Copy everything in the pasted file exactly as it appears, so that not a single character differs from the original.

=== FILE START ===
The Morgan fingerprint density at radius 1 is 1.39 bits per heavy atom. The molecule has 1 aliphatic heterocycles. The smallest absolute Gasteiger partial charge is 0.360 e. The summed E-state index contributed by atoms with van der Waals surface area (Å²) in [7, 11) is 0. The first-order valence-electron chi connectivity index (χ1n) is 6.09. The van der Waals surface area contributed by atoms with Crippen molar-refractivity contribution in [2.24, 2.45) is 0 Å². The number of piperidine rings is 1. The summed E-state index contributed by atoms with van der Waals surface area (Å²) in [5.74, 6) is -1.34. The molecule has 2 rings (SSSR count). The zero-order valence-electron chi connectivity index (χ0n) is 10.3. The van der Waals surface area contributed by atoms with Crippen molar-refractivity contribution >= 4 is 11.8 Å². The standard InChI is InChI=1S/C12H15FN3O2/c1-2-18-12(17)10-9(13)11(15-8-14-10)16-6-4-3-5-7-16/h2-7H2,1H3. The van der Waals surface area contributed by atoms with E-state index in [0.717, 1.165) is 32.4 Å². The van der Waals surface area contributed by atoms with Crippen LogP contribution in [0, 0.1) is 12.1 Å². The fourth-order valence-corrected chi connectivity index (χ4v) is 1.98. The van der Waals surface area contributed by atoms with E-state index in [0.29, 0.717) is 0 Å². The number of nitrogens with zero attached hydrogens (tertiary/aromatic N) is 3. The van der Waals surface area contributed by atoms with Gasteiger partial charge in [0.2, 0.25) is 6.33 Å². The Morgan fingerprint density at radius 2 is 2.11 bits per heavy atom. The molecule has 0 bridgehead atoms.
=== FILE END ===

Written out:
The Morgan fingerprint density at radius 1 is 1.39 bits per heavy atom. The molecule has 1 aliphatic heterocycles. The smallest absolute Gasteiger partial charge is 0.360 e. The summed E-state index contributed by atoms with van der Waals surface area (Å²) in [7, 11) is 0. The first-order valence-electron chi connectivity index (χ1n) is 6.09. The van der Waals surface area contributed by atoms with Crippen molar-refractivity contribution in [2.24, 2.45) is 0 Å². The number of piperidine rings is 1. The summed E-state index contributed by atoms with van der Waals surface area (Å²) in [5.74, 6) is -1.34. The molecule has 2 rings (SSSR count). The zero-order valence-electron chi connectivity index (χ0n) is 10.3. The van der Waals surface area contributed by atoms with Crippen molar-refractivity contribution >= 4 is 11.8 Å². The standard InChI is InChI=1S/C12H15FN3O2/c1-2-18-12(17)10-9(13)11(15-8-14-10)16-6-4-3-5-7-16/h2-7H2,1H3. The van der Waals surface area contributed by atoms with E-state index in [0.717, 1.165) is 32.4 Å². The van der Waals surface area contributed by atoms with Crippen LogP contribution in [0, 0.1) is 12.1 Å². The fourth-order valence-corrected chi connectivity index (χ4v) is 1.98. The van der Waals surface area contributed by atoms with E-state index in [0.29, 0.717) is 0 Å². The number of nitrogens with zero attached hydrogens (tertiary/aromatic N) is 3. The van der Waals surface area contributed by atoms with Gasteiger partial charge in [0.2, 0.25) is 6.33 Å². The Morgan fingerprint density at radius 2 is 2.11 bits per heavy atom. The molecule has 0 bridgehead atoms.